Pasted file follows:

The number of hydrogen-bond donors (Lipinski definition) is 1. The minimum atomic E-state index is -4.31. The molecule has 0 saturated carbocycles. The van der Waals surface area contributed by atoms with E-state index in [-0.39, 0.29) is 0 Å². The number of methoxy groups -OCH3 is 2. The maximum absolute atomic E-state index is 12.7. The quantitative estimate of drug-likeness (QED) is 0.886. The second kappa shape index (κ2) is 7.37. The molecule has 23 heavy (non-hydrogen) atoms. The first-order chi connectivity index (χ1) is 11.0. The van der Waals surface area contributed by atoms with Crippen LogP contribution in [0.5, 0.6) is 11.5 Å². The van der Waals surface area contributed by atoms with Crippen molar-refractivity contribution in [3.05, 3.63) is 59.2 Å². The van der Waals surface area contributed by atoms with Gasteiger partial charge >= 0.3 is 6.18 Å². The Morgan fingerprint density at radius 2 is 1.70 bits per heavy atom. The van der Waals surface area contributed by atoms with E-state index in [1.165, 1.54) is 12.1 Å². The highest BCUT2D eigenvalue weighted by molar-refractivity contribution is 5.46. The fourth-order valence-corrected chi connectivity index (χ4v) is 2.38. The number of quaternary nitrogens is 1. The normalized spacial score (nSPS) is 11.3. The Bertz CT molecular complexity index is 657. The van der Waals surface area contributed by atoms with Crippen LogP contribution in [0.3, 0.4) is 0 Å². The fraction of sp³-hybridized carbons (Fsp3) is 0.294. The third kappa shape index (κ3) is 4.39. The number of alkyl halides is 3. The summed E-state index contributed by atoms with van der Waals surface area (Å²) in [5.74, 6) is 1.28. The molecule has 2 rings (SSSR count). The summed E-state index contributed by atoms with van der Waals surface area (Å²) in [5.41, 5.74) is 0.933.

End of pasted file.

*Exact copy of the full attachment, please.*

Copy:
The number of hydrogen-bond donors (Lipinski definition) is 1. The minimum atomic E-state index is -4.31. The molecule has 0 saturated carbocycles. The van der Waals surface area contributed by atoms with E-state index in [-0.39, 0.29) is 0 Å². The number of methoxy groups -OCH3 is 2. The maximum absolute atomic E-state index is 12.7. The quantitative estimate of drug-likeness (QED) is 0.886. The second kappa shape index (κ2) is 7.37. The molecule has 23 heavy (non-hydrogen) atoms. The first-order chi connectivity index (χ1) is 11.0. The van der Waals surface area contributed by atoms with Crippen LogP contribution in [0.5, 0.6) is 11.5 Å². The van der Waals surface area contributed by atoms with Crippen molar-refractivity contribution in [3.05, 3.63) is 59.2 Å². The van der Waals surface area contributed by atoms with Gasteiger partial charge >= 0.3 is 6.18 Å². The Morgan fingerprint density at radius 2 is 1.70 bits per heavy atom. The van der Waals surface area contributed by atoms with E-state index in [1.165, 1.54) is 12.1 Å². The highest BCUT2D eigenvalue weighted by molar-refractivity contribution is 5.46. The fourth-order valence-corrected chi connectivity index (χ4v) is 2.38. The number of quaternary nitrogens is 1. The normalized spacial score (nSPS) is 11.3. The Bertz CT molecular complexity index is 657. The van der Waals surface area contributed by atoms with Crippen LogP contribution in [0.3, 0.4) is 0 Å². The fraction of sp³-hybridized carbons (Fsp3) is 0.294. The third kappa shape index (κ3) is 4.39. The number of alkyl halides is 3. The summed E-state index contributed by atoms with van der Waals surface area (Å²) in [5.74, 6) is 1.28. The molecule has 2 rings (SSSR count). The summed E-state index contributed by atoms with van der Waals surface area (Å²) in [5.41, 5.74) is 0.933.